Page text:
About use of Manhattan Distance when dimensionality increases:
The Manhattan distance calculation can become less effective and lose its discriminating power. This is because the Manhattan distance is calculated by summing the absolute differences between the coordinates of two points along each dimension. When the number of dimensions is large, the absolute differences along each dimension tend to become smaller and the contribution of each dimension to the overall distance decreases. This can make it harder to distinguish between different data points, as their Manhattan distances may be similar even if they are actually quite dissimilar.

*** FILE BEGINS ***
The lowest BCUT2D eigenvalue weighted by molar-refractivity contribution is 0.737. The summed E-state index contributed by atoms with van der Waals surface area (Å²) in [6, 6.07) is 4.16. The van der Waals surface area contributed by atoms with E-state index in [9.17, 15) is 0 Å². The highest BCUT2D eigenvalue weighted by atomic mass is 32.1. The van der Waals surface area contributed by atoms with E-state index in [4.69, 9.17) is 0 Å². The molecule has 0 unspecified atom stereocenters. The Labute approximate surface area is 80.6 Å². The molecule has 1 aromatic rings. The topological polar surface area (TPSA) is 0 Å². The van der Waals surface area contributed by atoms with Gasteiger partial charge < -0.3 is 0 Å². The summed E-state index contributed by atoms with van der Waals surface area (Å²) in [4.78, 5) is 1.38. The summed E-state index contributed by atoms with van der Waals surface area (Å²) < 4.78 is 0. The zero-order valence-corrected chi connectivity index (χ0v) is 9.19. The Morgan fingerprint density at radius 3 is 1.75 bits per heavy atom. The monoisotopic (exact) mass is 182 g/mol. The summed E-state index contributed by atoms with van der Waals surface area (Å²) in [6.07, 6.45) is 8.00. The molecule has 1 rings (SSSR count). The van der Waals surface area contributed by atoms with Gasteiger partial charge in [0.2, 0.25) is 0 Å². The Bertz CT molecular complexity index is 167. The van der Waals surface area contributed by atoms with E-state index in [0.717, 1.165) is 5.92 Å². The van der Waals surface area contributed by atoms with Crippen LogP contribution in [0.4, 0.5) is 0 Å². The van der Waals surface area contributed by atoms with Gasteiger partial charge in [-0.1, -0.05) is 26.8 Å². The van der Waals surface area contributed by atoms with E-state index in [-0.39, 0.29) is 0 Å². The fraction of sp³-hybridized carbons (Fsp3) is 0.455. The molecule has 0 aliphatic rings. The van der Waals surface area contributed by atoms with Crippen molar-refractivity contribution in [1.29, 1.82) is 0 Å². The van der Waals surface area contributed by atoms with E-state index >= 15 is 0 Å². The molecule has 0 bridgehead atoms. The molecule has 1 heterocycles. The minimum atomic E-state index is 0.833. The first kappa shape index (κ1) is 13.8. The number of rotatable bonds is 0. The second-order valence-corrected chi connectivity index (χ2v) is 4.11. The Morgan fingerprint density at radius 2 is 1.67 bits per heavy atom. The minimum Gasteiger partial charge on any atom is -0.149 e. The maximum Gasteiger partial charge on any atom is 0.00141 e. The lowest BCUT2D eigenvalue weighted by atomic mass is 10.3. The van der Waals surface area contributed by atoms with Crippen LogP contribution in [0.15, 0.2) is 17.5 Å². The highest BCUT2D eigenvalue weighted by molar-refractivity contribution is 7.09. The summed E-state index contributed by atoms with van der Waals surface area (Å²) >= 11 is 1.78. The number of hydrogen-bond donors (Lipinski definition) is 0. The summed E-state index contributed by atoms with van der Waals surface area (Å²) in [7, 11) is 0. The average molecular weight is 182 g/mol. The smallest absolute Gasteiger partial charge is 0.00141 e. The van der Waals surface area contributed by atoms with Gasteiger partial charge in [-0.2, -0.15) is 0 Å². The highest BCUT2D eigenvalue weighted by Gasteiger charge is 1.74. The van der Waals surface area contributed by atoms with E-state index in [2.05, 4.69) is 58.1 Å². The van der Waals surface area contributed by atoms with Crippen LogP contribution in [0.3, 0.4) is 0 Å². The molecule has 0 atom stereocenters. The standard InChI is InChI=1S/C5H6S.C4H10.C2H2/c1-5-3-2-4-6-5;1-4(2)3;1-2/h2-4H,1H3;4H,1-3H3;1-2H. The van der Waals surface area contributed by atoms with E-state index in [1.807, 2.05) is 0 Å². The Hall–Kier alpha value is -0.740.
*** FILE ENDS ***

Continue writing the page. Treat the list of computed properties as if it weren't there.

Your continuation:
How is the statement valid w.r.t the article which says to favor Manhattan distance over others when there is fixed or high value of dimensionality.